The Angel Inn, Hetton

Rich in mysteries, folklore and history, Hetton in the Yorkshire Dales makes for a romantic getaway or an extra magical family holiday, and The Angel Inn is the best place to stay to ensure you’re immersed in all the enchantment of the stunning Northern valleys.

“Ah, The Angel,” the dog walker replied with raised eyebrows after we’d made his acquaintance on our way back through the wilderness from the beautiful Janet’s Foss waterfall. “Meant to be very nice for the food,” his voice elongates and increases in pitch on the ‘very’. This is our first taste of what’s in store for us at The Angel as the cold crisp January sun sets between the hills of Malham – where Harry and Hermione set up camp on the Limestone Pavement at the top of Malham Cove in Harry Potter and the Deathly Hallows.

After our 19 minute drive in the dark between the curious up-and-down country lanes from Malham to the inn, we’d finally arrived at our long-awaited destination. Full of nooks and crannies, swirly patterned carpets, dark wood furniture, and a theme of ivy green and burgundy décor, the gastropub was endearing at first sight and had the charming nostalgic essence of a Yorkshirian bygone era. We were shown to our room, The Sycamore Suite based next door to The Angel with private parking spaces, by a very lovely lady who explained everything we can expect from The Angel from our canapés that would be arriving shortly, to the next day’s breakfast.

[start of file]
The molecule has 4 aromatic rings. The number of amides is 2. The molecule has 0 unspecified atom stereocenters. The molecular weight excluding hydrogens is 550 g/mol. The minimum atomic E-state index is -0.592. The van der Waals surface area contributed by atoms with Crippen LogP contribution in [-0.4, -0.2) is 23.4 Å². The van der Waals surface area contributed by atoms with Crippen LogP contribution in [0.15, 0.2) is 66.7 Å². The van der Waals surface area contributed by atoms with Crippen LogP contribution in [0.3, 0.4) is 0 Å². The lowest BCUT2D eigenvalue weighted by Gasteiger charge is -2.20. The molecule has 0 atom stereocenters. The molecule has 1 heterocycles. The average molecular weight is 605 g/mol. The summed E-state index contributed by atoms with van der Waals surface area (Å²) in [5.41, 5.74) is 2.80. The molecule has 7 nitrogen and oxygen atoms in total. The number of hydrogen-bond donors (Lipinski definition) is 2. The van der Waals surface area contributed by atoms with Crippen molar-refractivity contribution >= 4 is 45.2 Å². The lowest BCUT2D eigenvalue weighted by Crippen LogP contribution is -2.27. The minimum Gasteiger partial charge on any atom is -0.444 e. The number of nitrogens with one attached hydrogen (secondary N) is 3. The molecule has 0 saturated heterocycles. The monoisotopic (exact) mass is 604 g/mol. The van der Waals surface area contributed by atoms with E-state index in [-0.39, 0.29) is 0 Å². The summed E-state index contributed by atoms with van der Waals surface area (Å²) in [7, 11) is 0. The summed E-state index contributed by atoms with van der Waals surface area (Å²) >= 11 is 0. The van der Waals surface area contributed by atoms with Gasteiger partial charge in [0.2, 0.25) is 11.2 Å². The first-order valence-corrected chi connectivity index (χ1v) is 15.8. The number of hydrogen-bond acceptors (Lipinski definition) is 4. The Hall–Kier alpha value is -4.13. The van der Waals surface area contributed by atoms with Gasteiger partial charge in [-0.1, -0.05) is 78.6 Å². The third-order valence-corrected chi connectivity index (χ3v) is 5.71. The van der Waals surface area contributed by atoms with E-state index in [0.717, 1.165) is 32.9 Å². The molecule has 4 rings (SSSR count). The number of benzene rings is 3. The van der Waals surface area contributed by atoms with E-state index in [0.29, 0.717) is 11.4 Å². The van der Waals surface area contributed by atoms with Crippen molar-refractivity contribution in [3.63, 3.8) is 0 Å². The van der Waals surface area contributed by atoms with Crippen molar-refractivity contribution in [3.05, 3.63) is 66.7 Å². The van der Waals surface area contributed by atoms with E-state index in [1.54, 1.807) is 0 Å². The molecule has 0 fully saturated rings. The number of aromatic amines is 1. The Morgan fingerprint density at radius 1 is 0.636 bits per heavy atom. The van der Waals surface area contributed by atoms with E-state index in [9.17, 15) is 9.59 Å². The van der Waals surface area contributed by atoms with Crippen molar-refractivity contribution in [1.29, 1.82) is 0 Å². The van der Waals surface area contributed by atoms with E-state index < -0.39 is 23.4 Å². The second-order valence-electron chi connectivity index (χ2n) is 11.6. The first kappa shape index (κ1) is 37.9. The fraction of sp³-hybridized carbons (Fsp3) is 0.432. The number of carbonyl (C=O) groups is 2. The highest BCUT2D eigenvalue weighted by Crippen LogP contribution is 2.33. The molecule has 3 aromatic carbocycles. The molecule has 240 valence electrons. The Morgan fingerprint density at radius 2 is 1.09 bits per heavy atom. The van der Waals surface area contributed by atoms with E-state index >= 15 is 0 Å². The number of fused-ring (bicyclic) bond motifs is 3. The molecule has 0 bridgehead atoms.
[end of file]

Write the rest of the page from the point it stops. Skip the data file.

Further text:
Our room was ‘wowing’ with a generously spacious living area, a super modern bathroom with large romantic style bath tub and walk-in shower, a bed made of not-too-fluffy marshmallows, and a glorious private outdoor seating area that allows you to immerse yourself entirely in your own little world while you gaze, literally, at the Yorkshire Dales just over the way. Although fabric styles may have been a little too flowery for my personal taste, they played their part in adding to the olde-worlde-yet-modern homely feel that the gastropub emits across the road. Complete with robes, slippers, fancy bathroom smellies, a marble chessboard, Freeview television, coffee, hot chocolates and teas in a variety of flavours, underfloor heating, and a fully stocked minibar, we can definitely say this room suited us down to the ground – how could it not! It was the most perfect setting to rest our bones after our adventures around Janet’s Foss and Skipton Castle earlier that day.

Once we’d settled in, a waiter brought our vegetarian canapés to the room; two with a sour cream tasting slaw cupped by a melt-in-the-mouth pastry, and two with a crunchy bruschetta base with a perfectly hardened Gouda cheese on top of a nicely sweetened and almost tart cranberry sauce. Both were inventive and diverse creations compared to other non-meat canapés and appetisers I’ve come across yet. Venturing over to next door for dinner, we were showed to our table. To get there we travelled through a variety of intricately decorated rooms until we arrived in the final area which was a more minimal and exclusive space. I could write a review on the bread and butter alone as the two types of bread were just that fluffy and flavoursome and the two types of butter were just the perfect consistency with salts and spices to match the bread so as not to be overpowering. But anyway, it was at that moment we’d realised the raised eyebrows of the dog walker were in a way of distinguished approval, if not a little bit of envy in there too. We were hopeful the cuisine would live up to our new found expectations.